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affected women. Morose, outraged by the behavior of his bride and her friends, seeks a divorce. The barber and captain, disguised by True-wit, expound the canonical impediments to him. Determined to escape the 'wedlock noose' at any cost, Morose lies in regard to the twelfth, but is defeated by Epicæne's refusal to give him up. The two knights then bear witness that Morose is a deceived husband, and released by the tenth impediment; but the lawyer's interpretation of the clause defeats him again. Finally, Dauphine promises to release his disgraced relation from his marriage contract for certain money considerations. The uncle yields, and the nephew fulfils his promise, to the astonishment of his confederates, by pulling off the disguise of the talkative bride and alleged mistress of Sir John Daw and Sir Amorous La-Foole, and showing Epicæne to be a boy. Such a tale, with its subordinate episodes of wooing, playing pranks, and revenging practical jokes, is enough to make 'the mighty chests of the companions of Drake and Essex shake with uncontrollable laughter’i. There is, of course, a certain disregard of probabilities, but this fact obtrudes itself little because of the relation of the episodes to the important matter of Morose's marriage. Moreover, from this charge no comedy is free which resorts to disguise, although in this casebecause of the prevailing custom of wearing masks among fashionable women-less exception can be taken. Nor from the same charge are comedies free which are built with the form and proportion of classic models, as is eminently true of Epicæne.

Corneille and Racine never obeyed the unities more closely than does Jonson in this comedy, As for timethe play opens as Clerimont dresses himself for the day, surely no earlier than ten o'clock, and ends two or three hours after dinner, at latest three o'clock in the afternoon. As for action-the outline just given of the plot shows how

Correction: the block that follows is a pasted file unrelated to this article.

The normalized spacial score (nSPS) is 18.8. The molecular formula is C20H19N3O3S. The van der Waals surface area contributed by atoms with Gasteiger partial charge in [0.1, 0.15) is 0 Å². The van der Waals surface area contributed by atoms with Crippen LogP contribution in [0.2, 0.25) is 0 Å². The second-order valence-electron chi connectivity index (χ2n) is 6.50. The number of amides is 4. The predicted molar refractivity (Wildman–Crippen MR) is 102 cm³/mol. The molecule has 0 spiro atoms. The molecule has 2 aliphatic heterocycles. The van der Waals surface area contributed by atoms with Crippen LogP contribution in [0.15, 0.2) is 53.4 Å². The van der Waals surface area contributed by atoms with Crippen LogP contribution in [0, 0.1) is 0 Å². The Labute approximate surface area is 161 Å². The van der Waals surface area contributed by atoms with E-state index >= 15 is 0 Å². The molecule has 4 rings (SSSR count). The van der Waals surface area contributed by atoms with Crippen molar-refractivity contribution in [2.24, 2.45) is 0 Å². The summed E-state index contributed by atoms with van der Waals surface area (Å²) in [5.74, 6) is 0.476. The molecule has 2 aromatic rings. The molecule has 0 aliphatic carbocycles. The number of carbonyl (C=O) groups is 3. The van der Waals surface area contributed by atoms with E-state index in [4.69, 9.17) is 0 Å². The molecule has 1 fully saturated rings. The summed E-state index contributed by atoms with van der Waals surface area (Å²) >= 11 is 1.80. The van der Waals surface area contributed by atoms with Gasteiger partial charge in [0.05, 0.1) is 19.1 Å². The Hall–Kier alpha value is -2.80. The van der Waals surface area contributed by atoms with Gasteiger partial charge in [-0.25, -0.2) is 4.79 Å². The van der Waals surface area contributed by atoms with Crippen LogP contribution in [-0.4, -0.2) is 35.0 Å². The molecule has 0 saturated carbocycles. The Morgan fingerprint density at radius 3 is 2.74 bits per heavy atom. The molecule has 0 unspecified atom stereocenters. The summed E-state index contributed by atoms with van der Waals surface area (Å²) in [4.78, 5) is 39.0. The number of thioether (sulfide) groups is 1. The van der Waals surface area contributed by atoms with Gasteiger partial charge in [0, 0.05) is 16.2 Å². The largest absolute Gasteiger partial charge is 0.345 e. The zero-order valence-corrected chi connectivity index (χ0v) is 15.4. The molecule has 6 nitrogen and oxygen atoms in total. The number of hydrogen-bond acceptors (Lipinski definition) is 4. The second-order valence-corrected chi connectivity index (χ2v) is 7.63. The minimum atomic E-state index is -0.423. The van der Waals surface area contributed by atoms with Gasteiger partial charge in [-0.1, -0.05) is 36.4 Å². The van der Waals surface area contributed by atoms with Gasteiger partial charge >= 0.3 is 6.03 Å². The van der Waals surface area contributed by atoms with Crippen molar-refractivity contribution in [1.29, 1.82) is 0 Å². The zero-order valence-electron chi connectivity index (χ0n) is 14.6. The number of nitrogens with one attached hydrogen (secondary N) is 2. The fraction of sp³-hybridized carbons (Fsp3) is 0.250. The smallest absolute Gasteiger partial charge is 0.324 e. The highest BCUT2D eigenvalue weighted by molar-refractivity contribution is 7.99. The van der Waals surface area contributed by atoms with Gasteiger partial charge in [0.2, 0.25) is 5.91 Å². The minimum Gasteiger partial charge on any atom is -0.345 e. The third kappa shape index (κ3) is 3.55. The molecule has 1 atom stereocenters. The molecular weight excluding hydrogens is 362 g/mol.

1 Taine, Eng. Lit. I. 343.

connected and complete it is, despite its complexity, and how the numerous episodes gain an air of naturalness by the fact that they occur on a day which uncle and nephew have used every contrivance to bring about. As for place -though Dryden is in error when he says the action 'lies all within the compass of two houses, and after the first act in one', yet unity of place is carefully observed. One scene is in Clerimont's lodgings, one in Daw's, one at Mrs. Otter's house, one in a lane close by, and the remaining scenes are in the house of Morose. But the five places are in the immediate neighbourhood of one another : Epicæne is lodg'd i' the next street’to Morose, 'right ouer against the barbers; where Sir IOHN DAW lyes' 3. Mrs. Otter's home is ' but ouer the way, hard by'4.

The classic rules of proportion are observed, no less than the unities. Act 1 is an admirable protasis, introducing character after character, but revealing not at all the direction the action will take from the given situation. From the beginning of Act 2 to the meeting of the bride, Act 3. 4, is the epitasis. The catastasis, embroiling Morose in many new difficulties, grows to a climax in the last scene of Act 5, where the catastrophe occurs, one ‘so admirable, that, when it is done, no one of the audience would think the poet could have missed it; and yet it was concealed so much before the last scene that any

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would sooner have entered into your thoughts 5.'

The purpose of Epicæne 'to profit and delight's is as classical as the structure. Jonson's method of achieving the first is by making ridiculous the follies of his contemporaries, and the second, by using interesting story, comic episode, and witty dialogue. The subjects of satire are the frivolous court ladies, the vulgar citizen's wife, the noise-hating misanthrope, the amorous knight, the poetaster, 1 Essays, ed. Ker, 1. 83.

Epicæne 1. 2. 28. s ibid. 1, 2. 59.

4 ibid. 3. 3. 67 Dryden, Essays, ed. Ker, 1. 86.